- Leicestershire County Council supplies 224 schools across the county
- The council has confirmed there is no health risk to pupils
- A second item tested, a beef grill steak, was found to contain no trace of horse DNA and has been reinstated on menus
The battle for the final resting for King Richard III seems already won, with the decision solely in the hands of the university experts.
The Ministry of Justice (MoJ) today confirmed that it was the University of Leicester's decision to make as they had been granted permission to exhume the monarch's body.
York Council had confirmed it was writing to the Queen and the MoJ to lay claim to the remains.
In a statement the Ministry of Justice said today:
"The licence we issued states that the applicant (the University of Leicester) would, no later than August 31, 2014, deposit the remains at Jewry Wall Museum or have them interred at St Martin's Cathedral or in a burial ground in which interments may legally take place.
"The precise location of reburial is now for the University of Leicester."
King Richard III will be brought to life in two new exhibitions opening tomorrow, following the discovery of the monarch's remains, under a council car park.
Leicester's Search for a King chronicles the search and excavation of the king's body by archaeologists from the University of Leicester.
A new interactive exhibition will open at the battlefield where Richard III was slain at the Battle of Bosworth in 1485.
Earlier this week experts confirmed "beyond reasonable doubt", that the body exhumed at Grey Friars in Leicester, was that of the former monarch.
The battle continues over where the king's remains will be reburied, with city leaders in York writing to the Queen, in a bid to get the Yorkist king's remains returned to his "spiritual home".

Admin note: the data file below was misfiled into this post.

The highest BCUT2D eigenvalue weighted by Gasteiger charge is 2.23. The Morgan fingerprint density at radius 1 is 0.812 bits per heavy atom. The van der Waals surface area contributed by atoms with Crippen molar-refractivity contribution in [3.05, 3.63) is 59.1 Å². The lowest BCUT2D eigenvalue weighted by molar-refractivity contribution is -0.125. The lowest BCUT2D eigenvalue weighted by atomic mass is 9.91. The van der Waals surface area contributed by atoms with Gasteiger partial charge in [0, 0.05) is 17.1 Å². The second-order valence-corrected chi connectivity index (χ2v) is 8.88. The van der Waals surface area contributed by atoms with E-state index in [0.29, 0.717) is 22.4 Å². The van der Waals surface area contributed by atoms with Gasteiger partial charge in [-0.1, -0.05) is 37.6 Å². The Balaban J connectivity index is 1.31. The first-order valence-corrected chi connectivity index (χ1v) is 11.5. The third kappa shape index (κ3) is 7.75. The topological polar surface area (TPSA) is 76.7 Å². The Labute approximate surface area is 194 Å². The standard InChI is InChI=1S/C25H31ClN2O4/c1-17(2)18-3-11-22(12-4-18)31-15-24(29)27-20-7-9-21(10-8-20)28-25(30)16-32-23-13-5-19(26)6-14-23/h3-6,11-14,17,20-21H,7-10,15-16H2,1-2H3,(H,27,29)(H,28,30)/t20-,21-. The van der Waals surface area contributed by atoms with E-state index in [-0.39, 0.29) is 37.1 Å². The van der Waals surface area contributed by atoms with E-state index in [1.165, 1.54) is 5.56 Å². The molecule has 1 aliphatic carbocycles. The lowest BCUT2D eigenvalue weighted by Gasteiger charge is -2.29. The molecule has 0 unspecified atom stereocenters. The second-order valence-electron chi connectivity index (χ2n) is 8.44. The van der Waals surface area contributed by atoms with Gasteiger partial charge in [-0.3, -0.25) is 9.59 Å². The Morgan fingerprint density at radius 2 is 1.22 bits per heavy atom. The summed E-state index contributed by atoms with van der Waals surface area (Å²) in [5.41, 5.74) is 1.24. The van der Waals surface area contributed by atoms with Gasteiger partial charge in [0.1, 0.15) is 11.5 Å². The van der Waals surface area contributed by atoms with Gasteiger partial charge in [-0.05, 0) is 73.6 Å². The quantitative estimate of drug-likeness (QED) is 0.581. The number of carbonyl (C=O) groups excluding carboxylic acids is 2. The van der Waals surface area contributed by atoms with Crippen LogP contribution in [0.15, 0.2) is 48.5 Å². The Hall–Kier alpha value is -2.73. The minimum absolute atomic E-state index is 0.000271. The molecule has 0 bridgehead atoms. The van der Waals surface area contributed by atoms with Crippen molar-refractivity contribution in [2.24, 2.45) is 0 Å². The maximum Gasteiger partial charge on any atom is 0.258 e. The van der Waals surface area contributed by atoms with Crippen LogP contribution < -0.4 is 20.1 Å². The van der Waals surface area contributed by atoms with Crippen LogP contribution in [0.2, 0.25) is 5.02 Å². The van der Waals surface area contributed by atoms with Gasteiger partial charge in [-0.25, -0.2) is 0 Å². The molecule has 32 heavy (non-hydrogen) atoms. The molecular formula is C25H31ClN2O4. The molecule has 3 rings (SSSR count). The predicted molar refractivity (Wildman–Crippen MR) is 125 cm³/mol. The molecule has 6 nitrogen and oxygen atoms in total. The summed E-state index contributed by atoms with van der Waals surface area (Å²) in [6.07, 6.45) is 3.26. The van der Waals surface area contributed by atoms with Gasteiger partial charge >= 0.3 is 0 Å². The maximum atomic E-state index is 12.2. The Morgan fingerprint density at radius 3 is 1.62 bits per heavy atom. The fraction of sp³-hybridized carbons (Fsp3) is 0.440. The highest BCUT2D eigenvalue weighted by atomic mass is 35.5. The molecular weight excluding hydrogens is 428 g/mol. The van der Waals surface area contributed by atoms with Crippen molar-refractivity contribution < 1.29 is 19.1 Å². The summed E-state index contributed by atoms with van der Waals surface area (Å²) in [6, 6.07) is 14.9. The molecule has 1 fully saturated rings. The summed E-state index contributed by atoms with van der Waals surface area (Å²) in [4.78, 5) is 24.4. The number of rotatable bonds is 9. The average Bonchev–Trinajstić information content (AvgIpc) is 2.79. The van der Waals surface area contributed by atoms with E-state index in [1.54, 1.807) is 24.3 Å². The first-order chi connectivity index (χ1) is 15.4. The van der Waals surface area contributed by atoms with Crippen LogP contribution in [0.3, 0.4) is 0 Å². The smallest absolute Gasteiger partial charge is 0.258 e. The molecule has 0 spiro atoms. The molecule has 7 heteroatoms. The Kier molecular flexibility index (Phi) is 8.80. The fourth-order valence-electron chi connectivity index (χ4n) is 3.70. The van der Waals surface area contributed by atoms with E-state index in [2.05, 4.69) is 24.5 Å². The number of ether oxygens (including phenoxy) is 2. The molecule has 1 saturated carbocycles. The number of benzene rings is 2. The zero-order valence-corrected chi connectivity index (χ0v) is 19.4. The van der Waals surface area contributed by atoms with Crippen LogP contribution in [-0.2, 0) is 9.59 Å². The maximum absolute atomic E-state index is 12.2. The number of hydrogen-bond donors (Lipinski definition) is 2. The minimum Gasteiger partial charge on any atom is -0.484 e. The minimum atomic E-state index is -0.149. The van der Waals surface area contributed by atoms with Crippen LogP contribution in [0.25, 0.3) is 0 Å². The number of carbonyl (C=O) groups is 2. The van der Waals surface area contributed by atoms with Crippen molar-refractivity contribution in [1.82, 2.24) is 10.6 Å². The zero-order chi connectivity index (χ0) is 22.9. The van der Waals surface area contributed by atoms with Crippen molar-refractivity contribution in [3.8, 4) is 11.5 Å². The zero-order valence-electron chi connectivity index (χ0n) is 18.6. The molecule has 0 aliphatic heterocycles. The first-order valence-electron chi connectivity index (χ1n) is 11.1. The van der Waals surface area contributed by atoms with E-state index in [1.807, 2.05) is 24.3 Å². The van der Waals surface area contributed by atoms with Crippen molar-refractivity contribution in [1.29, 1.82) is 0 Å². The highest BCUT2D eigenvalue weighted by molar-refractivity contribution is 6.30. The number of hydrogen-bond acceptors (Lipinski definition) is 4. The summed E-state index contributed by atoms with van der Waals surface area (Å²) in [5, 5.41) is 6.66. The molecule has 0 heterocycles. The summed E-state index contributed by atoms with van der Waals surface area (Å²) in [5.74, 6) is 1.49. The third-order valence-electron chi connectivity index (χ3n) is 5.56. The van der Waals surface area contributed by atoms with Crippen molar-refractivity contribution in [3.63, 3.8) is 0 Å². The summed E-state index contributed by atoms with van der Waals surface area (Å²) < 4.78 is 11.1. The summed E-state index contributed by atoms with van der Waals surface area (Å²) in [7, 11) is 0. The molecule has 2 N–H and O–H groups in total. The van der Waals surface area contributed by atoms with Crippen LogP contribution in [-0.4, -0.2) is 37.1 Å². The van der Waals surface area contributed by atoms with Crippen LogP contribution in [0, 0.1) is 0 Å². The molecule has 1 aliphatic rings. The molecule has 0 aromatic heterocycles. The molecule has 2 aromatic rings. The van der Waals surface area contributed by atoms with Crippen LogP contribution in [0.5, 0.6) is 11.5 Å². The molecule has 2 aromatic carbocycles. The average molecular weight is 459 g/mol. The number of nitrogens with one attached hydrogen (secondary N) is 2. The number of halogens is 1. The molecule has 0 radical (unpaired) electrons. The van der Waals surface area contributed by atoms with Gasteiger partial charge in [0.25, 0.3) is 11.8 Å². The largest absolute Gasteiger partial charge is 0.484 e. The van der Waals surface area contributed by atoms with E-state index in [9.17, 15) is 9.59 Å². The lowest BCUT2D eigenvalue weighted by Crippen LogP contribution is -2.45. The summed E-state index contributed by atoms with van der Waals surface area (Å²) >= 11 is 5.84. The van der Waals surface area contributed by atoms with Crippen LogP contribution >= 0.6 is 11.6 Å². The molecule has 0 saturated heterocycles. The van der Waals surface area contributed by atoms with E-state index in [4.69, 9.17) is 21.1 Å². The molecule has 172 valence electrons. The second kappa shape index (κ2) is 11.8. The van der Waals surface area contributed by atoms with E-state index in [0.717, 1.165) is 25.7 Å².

Researchers at the University of Leicester believe Richard III may have had a West Midlands accent.
The language, spelling and grammar patterns from two letters written by Richard III indicate he spoke in dialect consistent with the West Midlands region, according to experts. Dr Shaw explains:
"Like today, there were various dialects around the country. Unlike today, individuals were more likely to spell words in ways that reflected their local dialect."
"The language used [...] largely reflects the relatively standard, London-derived spelling system also used by Richard’s secretaries. However, there is also at least one spelling he employs that may suggest a West Midlands accent."
Experts at the Royal Armouries in Leeds have revealed the sort of weapons which may have been used to kill Richard III.
Archaeologists in the midlands yesterday confirmed they had discovered the body of the last king of the House of York. Now a Leeds historian is piecing together just what happened to the man who gave battle in vain.
A reconstruction of the head of King Richard III has been unveiled to the world's media in London following yesterday's announcement that his skeleton had been found under a Leicester car park.
The model was built using a CT scan taken of the king's skull by the archaeological dig.
The unveiling is being held at The Society of Antiquaries in London.
A facial reconstruction of King Richard III is to be unveiled today, following yesterday's announcement that his skeleton had been found, under a car park in Leicester.
Based on a CT scan, taken by the team behind the archaeological dig, the 'face' will be revealed today at The Society of Antiquaries in London.
Last September The University of Leicester discovered a skeleton, thought to be that of the former King, who died in the Battle of Bosworth in 1485.
Due to extensive DNA tests, it was not confirmed until yesterday, that the skeleton did in fact belong to Richard III.
Archaeologists said the discovery of Richard III's skeleton under a car park in Leicester is the biggest historical find in a generation.
The last Plantaganent King died at the Battle of Bosworth which ended the War of the Roses.
Paul Davies reports: